“Teaching Jesus a Lesson” – Sermon for August 17, 2014

Categories: Sermons

“Teaching Jesus a Lesson”

A Sermon on Matthew 15:10-28 for the 20th Sunday in Ordinary Time, Year A
Preached August 17, 2014, by the Rev. Matthew Emery, Senior Minister

This morning, I’m going to get right down to it… this is quite frankly a challenging story—a disturbing story even—this scene of Jesus and the Canaanite woman. I’m not sure I’ve ever met anyone who wasn’t at least a little puzzled by it. People right in this very congregation will tell you that how Jesus is in this story just doesn’t seem to square up with who they believe Jesus to be. Or for that matter, really just about anything they’ve ever been told about Jesus.

I don’t imagine, for example, that anybody’s ever told you Jesus was kind-of a tool… I mean, obviously, not all of the time… but he is quite a big jerk to this woman, is he not? First he ignores her. After the disciples complain about her to him, he brushes it off. Then, when he and she finally do talk to one another, he ends up telling her that “it is not fair to take the children’s food and throw it to the dogs.” Yes, the dogs. The… dogs

I don’t imagine that you’ve been told Jesus was exclusionary, either. In fact, quite the opposite. Certainly in churches like this one, but even among more moderate and conservative Christians, just about everyone admits that Jesus had quite a habit of welcoming outcasts and eating with sinners. This Canaanite woman wasn’t even particularly a sinner as far as the story goes, just an outsider, a non-Jewish woman. Most of us know about the Jesus who tells his followers to make disciples of all nations… the one who sent them forth to all the ends of the earth… the one in whose name the apostles said all were one: male and female, Jew and non-Jew, slave and free. But here, in this story, Jesus states that he was “sent only to the lost sheep of the house of Israel.”

I also don’t imagine many of you have been told much about a Jesus who changes his mind, or a God who gets called wrong and then changes direction in return. Now, this part doesn’t actually bother me, myself, as much, but it seems to bother a lot of people. Did the Canaanite woman actually prove Jesus wrong, and he had to rethink things? Was it her retort that convinced him of a different way? Indeed, it would seem so, the way this story is told. And the gospel itself doesn’t seem to have much problem with it. Now, we, on the other hand tend to have a problem with that. Whatever our understanding of Jesus is, whatever our concept of God entails, most Christians are tied—whether consciously or unconsciously—to the idea of God’s immutability. That’s a big fancy word for the understanding that God doesn’t change. And you find this hang up all across the different theological spectrums. In fact, if you want, you can pick up that New Century Hymnal right in front of you, the one with the black cover, and look inside at the very beginning. If you turn to the title page itself, you find a little quote from the New Testament book of Hebrews: “Jesus Christ is the same yesterday and today and forever.” And then if you flip past the 60-or-so pages of liturgy material to hymn number one, what do you find? That great Scots Presbyterian hymn “Immortal, Invisible, God Only Wise,” a hymn that sings of how God’s life exceeds beyond and above our finite human ability to understand or experience. In this hymn’s original wording, the second half of verse 3 proclaims, “We blossom and flourish like leaves on the tree, then wither and perish; but naught changeth thee.”[1] And lest there be a few of you out there that looked down at the background blurb and thus think this is simply a Calvinist hang-up, the ol’ Methodist hymn “Great Is Thy Faithfulness” also sings the claims “Thou changest not” and “As thou hast been thou forever wilt be.”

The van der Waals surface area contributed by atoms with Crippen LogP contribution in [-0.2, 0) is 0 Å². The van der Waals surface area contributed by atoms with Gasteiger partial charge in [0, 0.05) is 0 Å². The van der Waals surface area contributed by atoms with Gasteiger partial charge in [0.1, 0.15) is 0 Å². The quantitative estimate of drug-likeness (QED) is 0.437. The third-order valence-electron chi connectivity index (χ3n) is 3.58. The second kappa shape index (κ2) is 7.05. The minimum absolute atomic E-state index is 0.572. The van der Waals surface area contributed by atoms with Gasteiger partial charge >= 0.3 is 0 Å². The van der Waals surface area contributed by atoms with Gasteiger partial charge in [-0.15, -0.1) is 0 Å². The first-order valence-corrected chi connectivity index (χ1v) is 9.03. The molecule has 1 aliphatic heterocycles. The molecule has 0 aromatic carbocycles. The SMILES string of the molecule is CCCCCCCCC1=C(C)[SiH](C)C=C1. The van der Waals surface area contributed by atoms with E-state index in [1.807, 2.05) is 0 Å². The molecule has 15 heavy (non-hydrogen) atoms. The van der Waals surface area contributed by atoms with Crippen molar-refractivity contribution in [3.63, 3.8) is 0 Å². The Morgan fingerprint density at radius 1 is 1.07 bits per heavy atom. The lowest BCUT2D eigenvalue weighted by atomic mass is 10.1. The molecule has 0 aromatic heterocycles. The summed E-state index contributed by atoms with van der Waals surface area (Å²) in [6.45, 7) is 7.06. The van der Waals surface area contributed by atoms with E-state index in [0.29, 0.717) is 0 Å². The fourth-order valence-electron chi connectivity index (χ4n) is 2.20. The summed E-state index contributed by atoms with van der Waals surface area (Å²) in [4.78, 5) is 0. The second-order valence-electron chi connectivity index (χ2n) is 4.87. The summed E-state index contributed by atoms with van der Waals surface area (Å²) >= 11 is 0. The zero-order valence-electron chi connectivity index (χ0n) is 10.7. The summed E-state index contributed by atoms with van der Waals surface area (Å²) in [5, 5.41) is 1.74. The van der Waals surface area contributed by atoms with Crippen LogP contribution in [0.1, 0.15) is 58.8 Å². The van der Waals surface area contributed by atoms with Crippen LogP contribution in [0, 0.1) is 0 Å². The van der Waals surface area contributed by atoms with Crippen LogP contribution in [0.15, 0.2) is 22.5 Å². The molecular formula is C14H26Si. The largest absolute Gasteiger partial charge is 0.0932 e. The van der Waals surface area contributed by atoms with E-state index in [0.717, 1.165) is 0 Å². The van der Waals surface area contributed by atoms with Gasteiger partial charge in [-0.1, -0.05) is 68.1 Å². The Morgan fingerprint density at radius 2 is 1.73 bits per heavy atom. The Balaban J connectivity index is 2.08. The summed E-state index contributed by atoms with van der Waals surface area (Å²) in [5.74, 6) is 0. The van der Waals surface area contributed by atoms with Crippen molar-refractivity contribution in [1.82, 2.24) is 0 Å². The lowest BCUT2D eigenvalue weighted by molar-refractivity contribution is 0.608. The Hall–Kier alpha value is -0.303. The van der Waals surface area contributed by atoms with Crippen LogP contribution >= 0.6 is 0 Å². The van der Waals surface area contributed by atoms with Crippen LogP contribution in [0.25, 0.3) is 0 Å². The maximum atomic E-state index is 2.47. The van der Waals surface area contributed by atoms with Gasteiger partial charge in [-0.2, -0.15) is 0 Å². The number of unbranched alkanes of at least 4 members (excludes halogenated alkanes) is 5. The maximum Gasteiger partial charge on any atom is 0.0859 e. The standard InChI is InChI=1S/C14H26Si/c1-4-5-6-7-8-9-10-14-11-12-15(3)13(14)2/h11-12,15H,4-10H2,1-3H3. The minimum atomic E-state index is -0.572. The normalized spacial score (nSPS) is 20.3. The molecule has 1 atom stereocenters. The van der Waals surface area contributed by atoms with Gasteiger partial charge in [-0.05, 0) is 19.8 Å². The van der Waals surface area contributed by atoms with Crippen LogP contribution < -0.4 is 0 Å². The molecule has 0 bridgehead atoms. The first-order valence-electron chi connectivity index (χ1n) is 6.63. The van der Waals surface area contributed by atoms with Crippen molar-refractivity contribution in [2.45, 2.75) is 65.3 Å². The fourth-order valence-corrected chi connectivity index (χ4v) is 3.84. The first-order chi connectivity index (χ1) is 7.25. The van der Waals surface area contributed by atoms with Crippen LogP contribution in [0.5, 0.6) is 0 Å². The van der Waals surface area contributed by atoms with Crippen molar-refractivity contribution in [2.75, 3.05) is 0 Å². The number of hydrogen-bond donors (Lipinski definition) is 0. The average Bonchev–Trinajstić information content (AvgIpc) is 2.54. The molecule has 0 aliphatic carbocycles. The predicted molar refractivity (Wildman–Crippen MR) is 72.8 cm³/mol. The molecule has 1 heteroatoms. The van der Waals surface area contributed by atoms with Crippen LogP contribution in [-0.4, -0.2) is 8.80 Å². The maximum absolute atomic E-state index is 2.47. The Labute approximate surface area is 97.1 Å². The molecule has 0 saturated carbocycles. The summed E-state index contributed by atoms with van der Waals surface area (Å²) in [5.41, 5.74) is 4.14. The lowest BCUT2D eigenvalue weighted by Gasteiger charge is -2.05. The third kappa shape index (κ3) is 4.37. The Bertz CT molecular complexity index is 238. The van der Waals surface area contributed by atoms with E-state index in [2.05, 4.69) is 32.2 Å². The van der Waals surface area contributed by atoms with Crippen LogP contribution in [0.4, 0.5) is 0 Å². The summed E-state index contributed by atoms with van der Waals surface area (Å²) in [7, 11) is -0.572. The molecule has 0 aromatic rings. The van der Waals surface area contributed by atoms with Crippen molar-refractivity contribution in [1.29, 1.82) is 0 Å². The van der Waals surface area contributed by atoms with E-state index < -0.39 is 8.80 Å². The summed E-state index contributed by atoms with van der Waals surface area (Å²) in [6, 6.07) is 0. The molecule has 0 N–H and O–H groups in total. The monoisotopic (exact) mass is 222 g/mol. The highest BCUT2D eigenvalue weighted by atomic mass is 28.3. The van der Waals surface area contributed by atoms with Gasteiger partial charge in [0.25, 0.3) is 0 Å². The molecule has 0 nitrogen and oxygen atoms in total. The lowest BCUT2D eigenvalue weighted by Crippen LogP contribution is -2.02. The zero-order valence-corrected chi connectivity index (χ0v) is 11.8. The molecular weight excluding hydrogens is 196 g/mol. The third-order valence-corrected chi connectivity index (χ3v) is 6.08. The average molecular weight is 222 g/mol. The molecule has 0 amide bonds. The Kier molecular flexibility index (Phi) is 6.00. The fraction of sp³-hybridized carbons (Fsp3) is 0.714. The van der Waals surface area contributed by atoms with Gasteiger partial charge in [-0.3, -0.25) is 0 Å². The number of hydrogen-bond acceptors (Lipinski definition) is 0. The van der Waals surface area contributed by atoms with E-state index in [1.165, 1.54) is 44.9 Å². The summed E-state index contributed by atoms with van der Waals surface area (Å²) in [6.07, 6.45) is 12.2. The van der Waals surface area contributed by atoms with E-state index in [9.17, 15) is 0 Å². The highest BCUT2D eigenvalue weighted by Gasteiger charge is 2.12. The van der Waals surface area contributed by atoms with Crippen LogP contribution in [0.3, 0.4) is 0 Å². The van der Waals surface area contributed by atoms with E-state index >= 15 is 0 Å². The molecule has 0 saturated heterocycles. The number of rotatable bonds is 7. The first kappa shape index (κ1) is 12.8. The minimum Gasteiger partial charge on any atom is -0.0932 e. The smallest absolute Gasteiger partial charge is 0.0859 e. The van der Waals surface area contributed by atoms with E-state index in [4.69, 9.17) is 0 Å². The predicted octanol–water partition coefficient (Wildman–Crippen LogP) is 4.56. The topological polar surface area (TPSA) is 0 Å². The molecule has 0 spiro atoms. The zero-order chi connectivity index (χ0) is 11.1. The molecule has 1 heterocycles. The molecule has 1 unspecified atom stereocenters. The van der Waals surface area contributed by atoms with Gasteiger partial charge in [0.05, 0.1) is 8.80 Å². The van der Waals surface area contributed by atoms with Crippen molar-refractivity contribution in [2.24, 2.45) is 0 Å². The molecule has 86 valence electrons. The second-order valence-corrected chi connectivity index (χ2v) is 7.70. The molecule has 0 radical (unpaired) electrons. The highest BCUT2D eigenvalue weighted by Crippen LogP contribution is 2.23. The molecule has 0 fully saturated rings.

So, right here in a mere 8 verses, we are told about a Jesus who seems to change his mind, even though we tend not to think that’s supposed to happen… a Jesus who seems to be saying his mission is limited and exclusive, even though we believe him to be otherwise… and a Jesus who is downright derogatory toward another person, even though obviously we wouldn’t imagine that could be possible.

Quite a challenging story, indeed, no?

But you know what? None of us needed to hear today’s passage from Matthew to know a challenging story this week. We have wondered what can possibly be done in the face of the largest outbreak of people infected with the Ebola virus—more than even the word ‘epidemic’ captures, really—the largest outbreak ever since this disease was has been tracked. We have watched with a sense of horror and of helplessness as the Yazidi community in northern Iraq languished on a mountain, starvation and dehydration the only seeming alternative to the immediate danger and death they face from the militant extremists sweeping their way across the region.

And then, of course, there is Ferguson, Missouri. I’m not sure any one word can capture what’s been going on there and how I or any of us feel about it. I would be tempted to say “disbelief”, but the truth is that for my sisters and brothers with brown skin and black skin, what happened to Michael Brown last Saturday is all too believable. Less than a week earlier, after all, police shot and killed John Crawford III, a 22-year-old black male, in a Wal-Mart outside Dayton, OH, when all Crawford was doing was looking at a bee-bee pellet gun, a toy… in an “Open Carry” state no less. But Crawford’s case at least is a tiny bit of an “anomaly, inasmuch as he was at least carrying something that looks like a weapon.”[2] Others have been shot while holding cell phones or wallets or, as with Michael Brown in Ferguson, while holding nothing at all it would seem. So, if there is any feeling of “disbelief” to be had, it really is because as a white person I have the privilege of having such a feeling. What I have might have trouble believing could still happen in this day-and-age is simply day-to-day reality within communities of color.